My life recently fell apart, and it started a domino effect that I couldn’t stop. Peter Drucker said it best in a nod to Murphy’s Law when he coined Drucker’s Law – “If
It all started with some marital turmoil. My wife and I started our second real fight and things went downhill from there. And please don’t jump to conclusions, you’re probably wrong. Suffice it to say that we were having issues that I was afraid we couldn’t resolve.
That fight bled into other areas of my life that I didn’t expect it to, like my tattooing career, being a father, being a friend, and my personal businesses. This eventually caused a family financial crisis. All of this compounded my stress and I found it very difficult to get back on track.
It actually amazes me how much I forgot when my marriage was in danger. I’ll start with the small stuff and work my way to the bigger stuff. Because even the small things can have a pretty big impact if left unattended.
Like personal hygiene. When you fight with your spouse, you stop caring about much else. I didn’t shave for 2 weeks. It didn’t really matter, because hardly anyone saw me, but still! I’m a clean-cut guy most of the time, and it stopped looking that way for a bit.
I quit journaling and meditating. These were two very important routines, but I didn’t have anything positive to say for a while, and my mind was too noisy to meditate. These habits would have been an enormous help when I was in so much distress, but I forgot that.
My entire routine and my philosophy on life fell apart. As a creature of habit and discipline, this was an enormous blow.
The big stuff, too.
It wasn’t just the small stuff, but the big stuff, too. I forgot that I love the things I do for an income. I stopped writing articles, recording videos, even looking for new clients for tattooing.
This led to being behind on a few of my bills (nothing ever got disconnected, though!). At first it wasn’t because I couldn’t afford it, I just forgot to pay them. Then the late fees added up and I truly fell behind and couldn’t come up with any more emergency funds to pay for the things my family needed.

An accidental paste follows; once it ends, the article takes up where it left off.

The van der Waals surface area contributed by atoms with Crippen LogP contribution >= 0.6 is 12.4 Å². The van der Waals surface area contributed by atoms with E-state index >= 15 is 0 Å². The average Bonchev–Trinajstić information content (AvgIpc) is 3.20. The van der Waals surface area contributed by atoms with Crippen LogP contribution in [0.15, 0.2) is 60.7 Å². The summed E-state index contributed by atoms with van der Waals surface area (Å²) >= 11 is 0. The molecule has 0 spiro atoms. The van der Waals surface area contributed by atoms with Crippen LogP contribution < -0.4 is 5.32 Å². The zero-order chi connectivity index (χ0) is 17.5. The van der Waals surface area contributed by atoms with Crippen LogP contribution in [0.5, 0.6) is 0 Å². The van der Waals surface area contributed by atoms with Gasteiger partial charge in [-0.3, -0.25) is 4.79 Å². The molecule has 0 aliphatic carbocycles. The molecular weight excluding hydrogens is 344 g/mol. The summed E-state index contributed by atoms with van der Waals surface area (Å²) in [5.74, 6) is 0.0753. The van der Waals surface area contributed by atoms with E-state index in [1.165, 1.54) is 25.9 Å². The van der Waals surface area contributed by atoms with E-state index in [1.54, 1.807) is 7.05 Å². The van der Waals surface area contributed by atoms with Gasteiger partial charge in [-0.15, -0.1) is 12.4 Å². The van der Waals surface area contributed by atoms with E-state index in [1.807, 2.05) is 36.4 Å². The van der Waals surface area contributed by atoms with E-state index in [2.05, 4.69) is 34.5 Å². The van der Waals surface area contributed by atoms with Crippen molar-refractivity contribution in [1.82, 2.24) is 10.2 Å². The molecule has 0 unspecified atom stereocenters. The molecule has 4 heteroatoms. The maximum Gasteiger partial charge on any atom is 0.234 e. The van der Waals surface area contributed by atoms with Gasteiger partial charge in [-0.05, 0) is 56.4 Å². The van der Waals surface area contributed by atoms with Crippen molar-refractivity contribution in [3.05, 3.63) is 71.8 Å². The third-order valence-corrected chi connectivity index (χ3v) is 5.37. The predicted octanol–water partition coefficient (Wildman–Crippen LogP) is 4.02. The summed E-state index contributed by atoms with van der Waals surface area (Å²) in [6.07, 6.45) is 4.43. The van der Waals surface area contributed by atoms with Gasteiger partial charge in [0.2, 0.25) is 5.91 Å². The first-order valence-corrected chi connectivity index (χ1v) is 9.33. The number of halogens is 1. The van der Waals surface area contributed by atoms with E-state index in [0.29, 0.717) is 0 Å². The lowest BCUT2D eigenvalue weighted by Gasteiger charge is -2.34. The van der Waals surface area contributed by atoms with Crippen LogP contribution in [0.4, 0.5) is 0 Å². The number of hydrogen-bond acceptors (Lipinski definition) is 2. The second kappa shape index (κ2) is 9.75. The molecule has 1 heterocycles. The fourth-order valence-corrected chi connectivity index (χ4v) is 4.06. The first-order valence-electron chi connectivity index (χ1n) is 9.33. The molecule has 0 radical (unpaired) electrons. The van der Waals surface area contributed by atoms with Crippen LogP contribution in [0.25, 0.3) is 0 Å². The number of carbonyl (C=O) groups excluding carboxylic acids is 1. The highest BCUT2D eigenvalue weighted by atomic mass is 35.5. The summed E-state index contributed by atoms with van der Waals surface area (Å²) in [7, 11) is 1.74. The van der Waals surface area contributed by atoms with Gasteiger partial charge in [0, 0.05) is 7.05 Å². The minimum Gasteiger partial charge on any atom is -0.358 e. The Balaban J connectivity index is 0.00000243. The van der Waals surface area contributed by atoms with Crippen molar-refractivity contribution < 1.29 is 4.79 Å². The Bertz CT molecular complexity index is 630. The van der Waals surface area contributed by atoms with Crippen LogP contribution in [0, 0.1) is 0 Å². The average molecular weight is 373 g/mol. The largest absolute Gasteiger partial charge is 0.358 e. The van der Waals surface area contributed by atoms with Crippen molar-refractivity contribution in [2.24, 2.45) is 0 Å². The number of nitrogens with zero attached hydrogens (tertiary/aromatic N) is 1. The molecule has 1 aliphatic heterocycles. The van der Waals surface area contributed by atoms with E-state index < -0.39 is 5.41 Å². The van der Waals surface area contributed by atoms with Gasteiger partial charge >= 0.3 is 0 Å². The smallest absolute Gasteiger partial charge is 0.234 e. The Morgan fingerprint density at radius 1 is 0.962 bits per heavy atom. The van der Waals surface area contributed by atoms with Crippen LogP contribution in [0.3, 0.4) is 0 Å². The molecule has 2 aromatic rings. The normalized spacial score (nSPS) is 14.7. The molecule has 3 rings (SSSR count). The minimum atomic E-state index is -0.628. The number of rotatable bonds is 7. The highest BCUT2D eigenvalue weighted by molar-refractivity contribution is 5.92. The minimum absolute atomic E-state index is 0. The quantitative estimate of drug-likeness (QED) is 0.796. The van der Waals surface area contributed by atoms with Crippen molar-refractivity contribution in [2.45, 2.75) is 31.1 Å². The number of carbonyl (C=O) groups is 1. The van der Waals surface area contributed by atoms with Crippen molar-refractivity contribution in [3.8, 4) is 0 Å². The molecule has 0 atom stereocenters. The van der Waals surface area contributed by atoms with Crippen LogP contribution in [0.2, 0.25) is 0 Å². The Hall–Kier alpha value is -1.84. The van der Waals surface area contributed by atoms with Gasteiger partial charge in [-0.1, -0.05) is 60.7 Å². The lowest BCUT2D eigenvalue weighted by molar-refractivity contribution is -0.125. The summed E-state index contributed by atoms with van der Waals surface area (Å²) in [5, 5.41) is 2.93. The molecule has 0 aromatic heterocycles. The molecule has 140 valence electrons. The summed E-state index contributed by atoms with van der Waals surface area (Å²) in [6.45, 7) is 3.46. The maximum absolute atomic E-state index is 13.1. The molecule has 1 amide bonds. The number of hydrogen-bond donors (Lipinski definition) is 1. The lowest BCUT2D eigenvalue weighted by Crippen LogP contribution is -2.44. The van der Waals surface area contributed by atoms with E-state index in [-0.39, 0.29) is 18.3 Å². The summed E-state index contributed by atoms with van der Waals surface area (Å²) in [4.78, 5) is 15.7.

Falling behind was my major failing as a father to my son. I have never let my family go hungry, but I have to wonder how much this has affected our future comfort. My failing as a husband was worse, though
I forgot that you can’t change the past, no matter how much you wish you could, or how much you wish somebody else could, it just doesn’t happen. Judging someone over something that they have no ability to change isn’t productive or loving.
I forgot that I had a partner.
My wife has always been my partner, my teammate, and I treated her like an enemy. She looked at me like I was her enemy, too. I suppose we were enemies in love there for a bit, and I understand why , I just wish we could have realized that we were still a team .
We were still teammates when it came to being parents. We were still teammates in public. In private we were something else. We were quiet roommates who were uncomfortable being around each other.
Taking steps to start talking about the shit going through our heads is what made things start to get better. Even if it was uncomfortable, it had to be removed from the dark corners and pushed into the light.